The Senate Foreign Relations Committee this week held a hearing on the nomination of Sen. Max Baucus, D-Mont., as U.S. ambassador to China. Baucus, current Senate Finance Committee chairman, supported China’s 2001 accession into the World Trade Organization (WTO) and has made eight trips to China. “I have become a firm believer that a strong geopolitical relationship can be born out of a strong economic relationship, which often begins with trade,” Baucus said. The nominee cited negotiations for a Bilateral Investment Treaty (BIT) currently taking place between China and the U.S. and pointed out trade issues such as meat exports and Intellectual Property Rights (IPR) as topics that need to be addressed in negotiations. “The treaty will mark an important step in opening China’s economy to U.S. investors and leveling the playing field for American businesses,” Baucus said. A Senate Foreign Relations Committee vote on Baucus’s nomination is tentatively scheduled for Feb. 4. China is the single largest potential market for the U.S. pork industry. NPPC is working closely with the U.S. government and other meat industry groups to preserve and expand trade with China. According to Iowa State University economist Dermot Hayes, if U.S. pork exports to China increase by 1 percent of China’s pork consumption, U.S. pork export values would increase by more than $1 billion and create more than 27,000 jobs in the United States.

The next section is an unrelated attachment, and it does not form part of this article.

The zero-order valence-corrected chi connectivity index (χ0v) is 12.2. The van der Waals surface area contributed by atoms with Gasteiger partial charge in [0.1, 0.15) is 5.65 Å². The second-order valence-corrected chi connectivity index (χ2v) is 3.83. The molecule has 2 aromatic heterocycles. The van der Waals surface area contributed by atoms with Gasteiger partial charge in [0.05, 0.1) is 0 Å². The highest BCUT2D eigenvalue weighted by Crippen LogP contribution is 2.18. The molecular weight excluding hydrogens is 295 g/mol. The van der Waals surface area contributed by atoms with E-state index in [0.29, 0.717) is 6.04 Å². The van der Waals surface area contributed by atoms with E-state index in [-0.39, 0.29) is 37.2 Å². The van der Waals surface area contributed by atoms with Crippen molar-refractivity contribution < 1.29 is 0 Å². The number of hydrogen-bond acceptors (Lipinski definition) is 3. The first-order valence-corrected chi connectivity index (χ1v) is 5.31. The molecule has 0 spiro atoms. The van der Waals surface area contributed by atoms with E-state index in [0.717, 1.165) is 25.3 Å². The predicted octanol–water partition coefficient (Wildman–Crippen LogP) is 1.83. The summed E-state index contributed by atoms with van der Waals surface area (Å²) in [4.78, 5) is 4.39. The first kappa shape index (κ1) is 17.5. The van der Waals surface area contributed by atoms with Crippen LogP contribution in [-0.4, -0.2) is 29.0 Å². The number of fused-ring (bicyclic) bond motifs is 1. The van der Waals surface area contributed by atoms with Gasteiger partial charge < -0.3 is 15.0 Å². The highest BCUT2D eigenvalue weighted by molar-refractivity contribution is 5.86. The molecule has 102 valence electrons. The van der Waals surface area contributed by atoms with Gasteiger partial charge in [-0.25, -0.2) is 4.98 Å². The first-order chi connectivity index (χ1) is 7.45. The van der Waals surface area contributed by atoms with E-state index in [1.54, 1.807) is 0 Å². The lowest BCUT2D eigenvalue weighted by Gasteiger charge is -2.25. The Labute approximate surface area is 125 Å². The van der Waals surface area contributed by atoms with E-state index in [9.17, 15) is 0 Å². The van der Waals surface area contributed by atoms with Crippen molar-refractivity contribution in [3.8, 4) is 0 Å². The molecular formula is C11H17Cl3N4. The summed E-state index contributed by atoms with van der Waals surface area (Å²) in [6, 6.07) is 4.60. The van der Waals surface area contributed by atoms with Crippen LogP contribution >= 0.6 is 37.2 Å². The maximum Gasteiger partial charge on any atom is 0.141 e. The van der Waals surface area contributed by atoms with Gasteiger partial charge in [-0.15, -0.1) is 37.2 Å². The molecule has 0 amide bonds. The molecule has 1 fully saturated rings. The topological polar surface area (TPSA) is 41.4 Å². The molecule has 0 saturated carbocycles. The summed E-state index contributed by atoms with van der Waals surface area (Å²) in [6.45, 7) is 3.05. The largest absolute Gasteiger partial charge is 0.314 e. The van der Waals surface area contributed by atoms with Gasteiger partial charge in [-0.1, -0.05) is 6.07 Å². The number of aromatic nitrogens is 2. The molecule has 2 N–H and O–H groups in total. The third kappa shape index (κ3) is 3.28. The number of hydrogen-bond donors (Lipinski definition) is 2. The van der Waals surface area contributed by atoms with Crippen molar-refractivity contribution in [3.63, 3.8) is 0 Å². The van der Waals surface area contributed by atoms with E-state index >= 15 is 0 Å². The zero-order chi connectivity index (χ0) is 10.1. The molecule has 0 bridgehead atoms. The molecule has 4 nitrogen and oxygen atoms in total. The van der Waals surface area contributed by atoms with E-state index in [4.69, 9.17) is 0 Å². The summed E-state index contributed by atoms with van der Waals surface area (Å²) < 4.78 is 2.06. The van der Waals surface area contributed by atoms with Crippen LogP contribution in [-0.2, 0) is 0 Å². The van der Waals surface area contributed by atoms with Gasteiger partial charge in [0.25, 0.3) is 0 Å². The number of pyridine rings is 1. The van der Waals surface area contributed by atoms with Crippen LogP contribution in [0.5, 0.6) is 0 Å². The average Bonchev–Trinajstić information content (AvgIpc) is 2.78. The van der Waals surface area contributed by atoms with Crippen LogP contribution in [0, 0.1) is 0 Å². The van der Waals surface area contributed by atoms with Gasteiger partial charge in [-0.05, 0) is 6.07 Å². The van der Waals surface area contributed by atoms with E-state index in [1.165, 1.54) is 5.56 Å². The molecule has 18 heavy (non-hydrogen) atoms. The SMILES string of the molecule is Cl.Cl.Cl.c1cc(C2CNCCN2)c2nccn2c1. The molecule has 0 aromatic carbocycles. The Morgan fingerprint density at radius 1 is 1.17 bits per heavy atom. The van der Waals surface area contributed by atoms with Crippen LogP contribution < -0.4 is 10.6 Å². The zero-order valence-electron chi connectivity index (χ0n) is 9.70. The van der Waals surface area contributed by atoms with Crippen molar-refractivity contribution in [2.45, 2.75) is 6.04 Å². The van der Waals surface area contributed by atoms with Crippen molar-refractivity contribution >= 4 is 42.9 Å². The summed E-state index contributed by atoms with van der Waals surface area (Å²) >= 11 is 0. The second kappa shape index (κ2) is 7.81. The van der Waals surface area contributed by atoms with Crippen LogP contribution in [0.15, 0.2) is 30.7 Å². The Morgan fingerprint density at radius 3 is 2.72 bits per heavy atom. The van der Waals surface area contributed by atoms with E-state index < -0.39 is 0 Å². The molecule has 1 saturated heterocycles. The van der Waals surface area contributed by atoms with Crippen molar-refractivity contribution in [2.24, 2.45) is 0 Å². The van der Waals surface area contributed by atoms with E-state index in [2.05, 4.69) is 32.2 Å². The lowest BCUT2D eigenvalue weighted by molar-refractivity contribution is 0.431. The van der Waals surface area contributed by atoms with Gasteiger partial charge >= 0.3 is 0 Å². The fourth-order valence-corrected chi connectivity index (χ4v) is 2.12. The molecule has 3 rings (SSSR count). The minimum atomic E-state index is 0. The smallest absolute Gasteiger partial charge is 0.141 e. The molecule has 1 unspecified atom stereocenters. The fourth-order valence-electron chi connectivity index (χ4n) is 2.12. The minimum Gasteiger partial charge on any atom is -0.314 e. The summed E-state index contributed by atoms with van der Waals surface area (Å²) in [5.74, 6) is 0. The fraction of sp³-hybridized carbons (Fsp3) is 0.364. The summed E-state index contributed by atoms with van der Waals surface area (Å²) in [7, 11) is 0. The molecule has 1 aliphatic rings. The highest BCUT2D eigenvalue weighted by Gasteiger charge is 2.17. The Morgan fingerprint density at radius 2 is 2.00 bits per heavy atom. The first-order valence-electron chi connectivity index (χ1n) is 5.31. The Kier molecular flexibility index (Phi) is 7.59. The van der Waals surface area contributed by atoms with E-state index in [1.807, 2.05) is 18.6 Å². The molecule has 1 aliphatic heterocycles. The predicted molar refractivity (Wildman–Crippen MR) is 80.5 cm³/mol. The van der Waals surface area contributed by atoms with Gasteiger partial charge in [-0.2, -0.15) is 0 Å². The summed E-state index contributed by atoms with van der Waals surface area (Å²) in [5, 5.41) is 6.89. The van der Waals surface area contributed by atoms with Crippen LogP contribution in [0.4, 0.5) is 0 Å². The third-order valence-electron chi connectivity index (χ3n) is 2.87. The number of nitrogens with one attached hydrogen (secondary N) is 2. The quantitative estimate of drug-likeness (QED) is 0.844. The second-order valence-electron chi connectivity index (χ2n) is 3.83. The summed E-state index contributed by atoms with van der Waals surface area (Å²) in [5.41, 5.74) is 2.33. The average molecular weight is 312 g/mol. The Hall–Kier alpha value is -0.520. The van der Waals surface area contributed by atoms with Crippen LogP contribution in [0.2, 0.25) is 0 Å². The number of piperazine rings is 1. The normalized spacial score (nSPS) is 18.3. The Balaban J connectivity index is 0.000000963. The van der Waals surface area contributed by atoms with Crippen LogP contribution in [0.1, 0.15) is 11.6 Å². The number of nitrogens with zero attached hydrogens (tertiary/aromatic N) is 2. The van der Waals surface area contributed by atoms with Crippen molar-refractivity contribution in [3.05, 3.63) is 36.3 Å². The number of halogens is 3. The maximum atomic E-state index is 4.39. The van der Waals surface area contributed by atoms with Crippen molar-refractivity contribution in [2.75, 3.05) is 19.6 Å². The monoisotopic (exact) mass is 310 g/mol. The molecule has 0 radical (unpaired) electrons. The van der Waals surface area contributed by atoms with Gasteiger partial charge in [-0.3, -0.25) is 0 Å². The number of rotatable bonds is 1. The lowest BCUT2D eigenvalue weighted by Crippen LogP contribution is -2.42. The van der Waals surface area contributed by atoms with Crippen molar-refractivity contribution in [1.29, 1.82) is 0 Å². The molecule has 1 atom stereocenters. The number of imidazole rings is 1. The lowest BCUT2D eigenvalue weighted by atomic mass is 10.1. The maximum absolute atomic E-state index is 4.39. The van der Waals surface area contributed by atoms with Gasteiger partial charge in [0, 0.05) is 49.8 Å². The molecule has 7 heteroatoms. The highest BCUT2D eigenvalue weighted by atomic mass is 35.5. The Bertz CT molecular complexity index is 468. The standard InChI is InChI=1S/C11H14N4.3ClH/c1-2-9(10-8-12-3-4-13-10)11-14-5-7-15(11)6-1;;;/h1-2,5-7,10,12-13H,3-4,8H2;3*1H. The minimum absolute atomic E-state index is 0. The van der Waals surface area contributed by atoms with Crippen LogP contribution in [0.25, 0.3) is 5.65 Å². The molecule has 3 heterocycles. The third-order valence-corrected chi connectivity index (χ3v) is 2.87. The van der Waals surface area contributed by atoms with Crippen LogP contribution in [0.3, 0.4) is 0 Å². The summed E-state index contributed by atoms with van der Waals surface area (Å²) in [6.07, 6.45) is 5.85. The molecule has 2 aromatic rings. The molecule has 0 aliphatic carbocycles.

The 2014 National Pork Industry Forum will be held March 6-8, at the Sheraton Hotel Crown Center in Kansas City, Mo. For more information and to register for the joint NPPC-National Pork Board annual meeting, click here.